Draw the SSIS Package using SVG – part III

In the third part of a series, I focus on drawing the constraints’ descriptions and the colours. And also a bit of PowerShell for automation.

Automating the layout extraction

Previously I prepared the file with a layout by hand – I copied the CDATA content of the/DTS:Executable/DTS:DesignTimeProperties element to the XML file and saved it. It’s a tedious task, so I wrote a simple PowerShell script New-Diagram.ps1. It has two paths as the parameters – the package to analyse, and the output file. The content is just three lines of code (it could fit in one, but I split it for readability):

# Find <DesignTimeProperties>, CDATA section
$xpath = '/DTS:Executable/DTS:DesignTimeProperties/text()'

# We have a namespace, so add a declaration; just copy the values from the .dtsx file
$namespace = @{DTS = 'www.microsoft.com/SqlServer/Dts'}

# The Command
(Select-Xml -Path $packagePath -XPath $xpath -Namespace $namespace | Select-Object -ExpandProperty Node).Value | Out-File $outputPath

Select-Xml gets the required information from the .dtsx package using an XPath expression and returns the Node. I take its Value and save to the file.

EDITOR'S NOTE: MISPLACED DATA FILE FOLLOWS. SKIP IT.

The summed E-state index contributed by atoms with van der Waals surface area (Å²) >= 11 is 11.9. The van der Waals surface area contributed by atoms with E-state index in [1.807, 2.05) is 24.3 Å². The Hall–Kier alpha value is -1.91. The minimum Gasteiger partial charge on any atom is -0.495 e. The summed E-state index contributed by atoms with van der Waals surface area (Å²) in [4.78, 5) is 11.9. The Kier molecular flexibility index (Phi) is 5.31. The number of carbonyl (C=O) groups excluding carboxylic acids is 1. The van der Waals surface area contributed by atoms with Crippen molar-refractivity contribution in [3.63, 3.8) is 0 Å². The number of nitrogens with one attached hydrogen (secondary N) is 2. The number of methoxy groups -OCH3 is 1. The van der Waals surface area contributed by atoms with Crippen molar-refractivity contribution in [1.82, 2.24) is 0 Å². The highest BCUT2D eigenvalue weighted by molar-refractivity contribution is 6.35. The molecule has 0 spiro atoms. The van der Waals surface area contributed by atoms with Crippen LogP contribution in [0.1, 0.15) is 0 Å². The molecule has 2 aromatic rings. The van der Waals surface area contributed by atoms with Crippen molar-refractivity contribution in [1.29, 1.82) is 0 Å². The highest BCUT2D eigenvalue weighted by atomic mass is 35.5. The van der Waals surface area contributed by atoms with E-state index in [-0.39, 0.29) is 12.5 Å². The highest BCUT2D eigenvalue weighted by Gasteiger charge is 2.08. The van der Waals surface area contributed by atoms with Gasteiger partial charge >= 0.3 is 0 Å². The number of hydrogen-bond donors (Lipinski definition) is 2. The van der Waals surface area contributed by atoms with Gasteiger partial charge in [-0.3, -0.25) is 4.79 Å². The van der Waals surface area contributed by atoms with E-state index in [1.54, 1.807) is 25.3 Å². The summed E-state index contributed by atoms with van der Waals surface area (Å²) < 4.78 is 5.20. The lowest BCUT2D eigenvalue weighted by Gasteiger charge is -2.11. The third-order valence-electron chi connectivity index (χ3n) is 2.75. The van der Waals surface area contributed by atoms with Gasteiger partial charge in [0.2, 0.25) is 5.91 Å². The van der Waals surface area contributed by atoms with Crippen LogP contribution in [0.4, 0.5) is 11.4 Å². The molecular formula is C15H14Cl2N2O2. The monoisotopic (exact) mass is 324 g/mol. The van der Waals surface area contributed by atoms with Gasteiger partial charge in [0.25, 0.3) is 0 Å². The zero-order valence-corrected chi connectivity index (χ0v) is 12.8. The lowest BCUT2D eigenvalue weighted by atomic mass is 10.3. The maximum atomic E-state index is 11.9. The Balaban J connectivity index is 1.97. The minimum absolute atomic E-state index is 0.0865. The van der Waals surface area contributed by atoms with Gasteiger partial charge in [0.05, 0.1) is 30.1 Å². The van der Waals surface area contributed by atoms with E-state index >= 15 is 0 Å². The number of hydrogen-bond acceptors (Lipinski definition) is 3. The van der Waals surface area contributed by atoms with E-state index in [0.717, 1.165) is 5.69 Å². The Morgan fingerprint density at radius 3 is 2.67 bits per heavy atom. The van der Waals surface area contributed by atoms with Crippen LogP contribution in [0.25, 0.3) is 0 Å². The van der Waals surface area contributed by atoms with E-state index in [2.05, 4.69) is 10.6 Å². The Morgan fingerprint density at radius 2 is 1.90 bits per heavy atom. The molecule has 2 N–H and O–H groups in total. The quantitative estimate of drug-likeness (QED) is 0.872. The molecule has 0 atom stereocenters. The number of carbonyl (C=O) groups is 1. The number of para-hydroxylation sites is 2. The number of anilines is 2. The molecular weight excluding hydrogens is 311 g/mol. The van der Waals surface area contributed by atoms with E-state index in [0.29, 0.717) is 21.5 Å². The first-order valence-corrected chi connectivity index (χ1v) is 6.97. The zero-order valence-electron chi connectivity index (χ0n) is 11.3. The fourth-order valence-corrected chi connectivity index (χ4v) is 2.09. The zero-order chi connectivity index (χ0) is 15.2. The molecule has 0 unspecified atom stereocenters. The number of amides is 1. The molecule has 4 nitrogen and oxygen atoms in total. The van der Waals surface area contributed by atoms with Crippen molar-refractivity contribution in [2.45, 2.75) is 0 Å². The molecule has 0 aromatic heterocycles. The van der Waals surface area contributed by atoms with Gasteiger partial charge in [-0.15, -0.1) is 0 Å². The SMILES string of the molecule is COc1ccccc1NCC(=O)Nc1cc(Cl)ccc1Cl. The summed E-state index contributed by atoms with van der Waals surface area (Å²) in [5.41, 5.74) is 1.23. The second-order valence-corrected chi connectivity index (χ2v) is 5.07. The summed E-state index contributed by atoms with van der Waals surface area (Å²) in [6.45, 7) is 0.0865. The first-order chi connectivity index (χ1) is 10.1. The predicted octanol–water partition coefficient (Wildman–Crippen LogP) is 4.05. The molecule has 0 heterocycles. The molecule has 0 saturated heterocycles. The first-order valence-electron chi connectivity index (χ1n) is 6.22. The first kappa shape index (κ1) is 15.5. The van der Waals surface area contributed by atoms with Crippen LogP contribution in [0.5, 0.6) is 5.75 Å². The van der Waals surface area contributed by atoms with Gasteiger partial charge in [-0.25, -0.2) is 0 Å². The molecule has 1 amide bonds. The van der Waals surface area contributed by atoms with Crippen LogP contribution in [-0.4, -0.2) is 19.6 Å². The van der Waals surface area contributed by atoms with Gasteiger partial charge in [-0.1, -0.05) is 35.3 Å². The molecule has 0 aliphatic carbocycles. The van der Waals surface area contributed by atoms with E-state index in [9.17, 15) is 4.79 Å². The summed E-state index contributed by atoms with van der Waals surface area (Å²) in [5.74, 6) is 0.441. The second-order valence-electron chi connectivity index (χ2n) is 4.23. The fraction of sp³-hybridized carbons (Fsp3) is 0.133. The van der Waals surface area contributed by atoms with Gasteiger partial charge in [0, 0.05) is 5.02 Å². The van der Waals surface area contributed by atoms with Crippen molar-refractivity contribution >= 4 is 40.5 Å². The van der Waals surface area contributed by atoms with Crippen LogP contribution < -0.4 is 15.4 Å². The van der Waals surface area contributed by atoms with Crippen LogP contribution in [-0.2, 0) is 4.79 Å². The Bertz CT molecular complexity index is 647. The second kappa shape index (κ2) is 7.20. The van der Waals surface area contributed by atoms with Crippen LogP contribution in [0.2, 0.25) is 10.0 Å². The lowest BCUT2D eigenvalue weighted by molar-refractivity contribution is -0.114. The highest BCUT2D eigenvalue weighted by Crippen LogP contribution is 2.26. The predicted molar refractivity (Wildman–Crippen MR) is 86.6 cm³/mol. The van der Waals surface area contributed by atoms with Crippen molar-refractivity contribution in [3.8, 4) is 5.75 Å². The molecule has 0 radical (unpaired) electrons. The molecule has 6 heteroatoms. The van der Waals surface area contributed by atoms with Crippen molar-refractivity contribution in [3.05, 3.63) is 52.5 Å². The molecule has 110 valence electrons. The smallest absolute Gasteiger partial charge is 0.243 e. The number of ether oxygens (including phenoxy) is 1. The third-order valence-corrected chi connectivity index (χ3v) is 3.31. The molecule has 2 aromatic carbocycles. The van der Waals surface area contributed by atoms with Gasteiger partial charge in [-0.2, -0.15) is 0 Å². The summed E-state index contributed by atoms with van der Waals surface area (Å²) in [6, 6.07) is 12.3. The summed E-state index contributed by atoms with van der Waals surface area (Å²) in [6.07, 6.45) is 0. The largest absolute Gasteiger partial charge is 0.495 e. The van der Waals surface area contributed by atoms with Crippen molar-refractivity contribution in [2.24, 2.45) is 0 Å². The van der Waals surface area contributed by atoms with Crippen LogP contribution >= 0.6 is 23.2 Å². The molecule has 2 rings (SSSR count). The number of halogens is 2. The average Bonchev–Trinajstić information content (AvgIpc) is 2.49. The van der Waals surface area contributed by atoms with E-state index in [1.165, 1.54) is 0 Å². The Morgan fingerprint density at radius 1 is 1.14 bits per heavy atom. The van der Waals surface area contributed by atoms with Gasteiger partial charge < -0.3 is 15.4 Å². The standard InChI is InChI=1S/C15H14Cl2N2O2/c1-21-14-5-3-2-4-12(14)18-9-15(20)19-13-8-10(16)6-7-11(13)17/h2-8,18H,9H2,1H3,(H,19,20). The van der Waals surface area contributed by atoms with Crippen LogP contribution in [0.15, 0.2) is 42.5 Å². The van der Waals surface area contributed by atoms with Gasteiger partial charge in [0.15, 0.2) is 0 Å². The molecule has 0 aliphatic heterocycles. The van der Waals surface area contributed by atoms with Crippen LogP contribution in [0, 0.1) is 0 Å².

As an addition, I also wrote the diagram2svg.ps1 script to run everything from PowerShell console. The diagram2svg.bat version is still available.

Back to drawing

To get more information, I created an extended version of the package. It has Completion and Failure constraints, as well as OR version. I also added more annotations.

I know that I have to draw the descriptions if I see an <EdgeLayout.Labels> element within the <EdgeLayout>. It contains an empty tag <mssgm:EdgeLabel> with two attributes: @BoundingBox and @RelativePosition. Only the first is interesting (the second always has a fixed value Any) – it defines the area for the description. It looks like this:

<EdgeLayout.Labels>
    <mssgm:EdgeLabel
        BoundingBox="-176.548522135417,29.4736842105263,161.7637109375,16"
        RelativePosition="Any" />
</EdgeLayout.Labels>

According to the documentation, the @BoundingBox contains “value that specifies the coordinates of the four vertices of the bounding box for the edge label“. It’s not. The numbers are x, y, width and height of the box, so I can draw it in SVG using a <rect> element.

But should I draw them? In the beginning – yes. Just like with the rectangle around the annotation area – to get used to the diagram structure and get the idea of what the values mean.

OK. I know where I have to write the descriptions. Now it’s time to get what I have to write. Scrolling to the bottom of the Package.Diagram.xml I see only two pieces of information:

<PrecedenceConstraint
    design-time-name="Package\SEQC MAIN\FLC Tree.PrecedenceConstraints[Constraint]">
    <ShowAnnotation>ConstraintOptions</ShowAnnotation>
</PrecedenceConstraint>
<PrecedenceConstraint
    design-time-name="Package\SEQC MAIN\FLC Tree.PrecedenceConstraints[Constraint 1]">
    <ShowAnnotation>ConstraintDescription</ShowAnnotation>
</PrecedenceConstraint>